I’ve had the good fortune to encounter almost no hostility in the blogworld (knock wood). I’ve had the misfortune of having to deal with quite a bit of it in my personal life. What I’ve learned is this. You will inevitably, in life, encounter people who will be hurt or offended by something you do. Sometimes their hurt will seem wildly out of proportion to whatever the perceived offence was. This generally will have very little to do with you and quite a lot to do with the other person’s skewed reality. They may try to engage you in long and drawn out arguments in an effort to prove their point. My advice? (So glad you asked.) Don’t engage. Because trying to rationally explain your position to someone who is invested in being right at all costs is like walking into a never-ending labyrinth.

How do I know this? I spent a lot of years lost in that labyrinth and going quietly bonkers, wondering why my perfectly reasonable and oft-repeated explanations were falling on deaf ears.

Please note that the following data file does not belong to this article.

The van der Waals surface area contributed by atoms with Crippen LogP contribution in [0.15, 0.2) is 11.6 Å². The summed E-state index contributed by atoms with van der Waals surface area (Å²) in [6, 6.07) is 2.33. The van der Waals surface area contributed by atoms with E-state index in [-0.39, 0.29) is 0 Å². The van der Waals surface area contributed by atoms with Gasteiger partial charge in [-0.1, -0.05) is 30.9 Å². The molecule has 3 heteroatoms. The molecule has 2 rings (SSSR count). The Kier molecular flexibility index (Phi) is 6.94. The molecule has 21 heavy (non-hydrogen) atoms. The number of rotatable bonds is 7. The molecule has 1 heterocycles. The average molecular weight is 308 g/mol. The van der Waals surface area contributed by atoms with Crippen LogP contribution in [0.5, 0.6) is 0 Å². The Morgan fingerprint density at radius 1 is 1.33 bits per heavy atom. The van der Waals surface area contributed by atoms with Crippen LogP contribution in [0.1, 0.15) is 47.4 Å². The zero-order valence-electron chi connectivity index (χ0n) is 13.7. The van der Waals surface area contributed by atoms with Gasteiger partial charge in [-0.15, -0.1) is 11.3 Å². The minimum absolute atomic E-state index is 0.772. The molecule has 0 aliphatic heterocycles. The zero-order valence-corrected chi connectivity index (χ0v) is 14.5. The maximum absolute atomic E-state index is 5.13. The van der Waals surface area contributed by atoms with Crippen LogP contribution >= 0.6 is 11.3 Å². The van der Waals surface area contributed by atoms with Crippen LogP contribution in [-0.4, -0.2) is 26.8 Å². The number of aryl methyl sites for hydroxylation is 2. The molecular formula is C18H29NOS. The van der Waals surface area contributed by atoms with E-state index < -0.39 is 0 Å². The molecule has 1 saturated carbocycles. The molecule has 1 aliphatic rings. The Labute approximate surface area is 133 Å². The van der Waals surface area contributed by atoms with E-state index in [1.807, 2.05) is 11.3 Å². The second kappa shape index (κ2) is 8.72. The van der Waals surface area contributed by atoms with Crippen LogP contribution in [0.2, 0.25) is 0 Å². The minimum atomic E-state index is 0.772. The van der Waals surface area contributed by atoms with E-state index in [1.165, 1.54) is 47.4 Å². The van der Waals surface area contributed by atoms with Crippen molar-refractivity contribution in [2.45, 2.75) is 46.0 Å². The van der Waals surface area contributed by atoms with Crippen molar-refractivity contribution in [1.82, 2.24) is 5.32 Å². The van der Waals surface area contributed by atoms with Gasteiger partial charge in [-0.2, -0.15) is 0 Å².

Explain your position. Back away slowly. Disengage.

Much easier said than done. I particularly have trouble with this when it’s a friend of mine that comes under attack (or if it’s my children, all bets are off). I go into mama lion mode.

The internet is a big, wide, crazy world. Eventually, we will bump into all kinds. But it’s good to know that the majority of us are only crazy in a good way.

If you’re like me and you think Sleepless Nights is the cat’s meow, and you’re a member of StumbleUpon, why not head there right now and give her a thumbs up and a positive review. And while you’re at it give Bloggertropolis a thumbs up too. Because in my world, good always triumphs over animus.

*** ADDENDUM ***

Comments have been closed on this post.

Please know that a few readers who have commented on this post as well as many who have commented on several of Veronica's posts are now having angry comments left on their blogs by the person commenting below as "anon".  You can see Veronica's latest post on internet bullying for more details.

If you feel you are being harassed in this way, I suggest you take screen shots of the IP address (if you have tracking software) and the comment with the matching time stamp, then delete the comment without responding.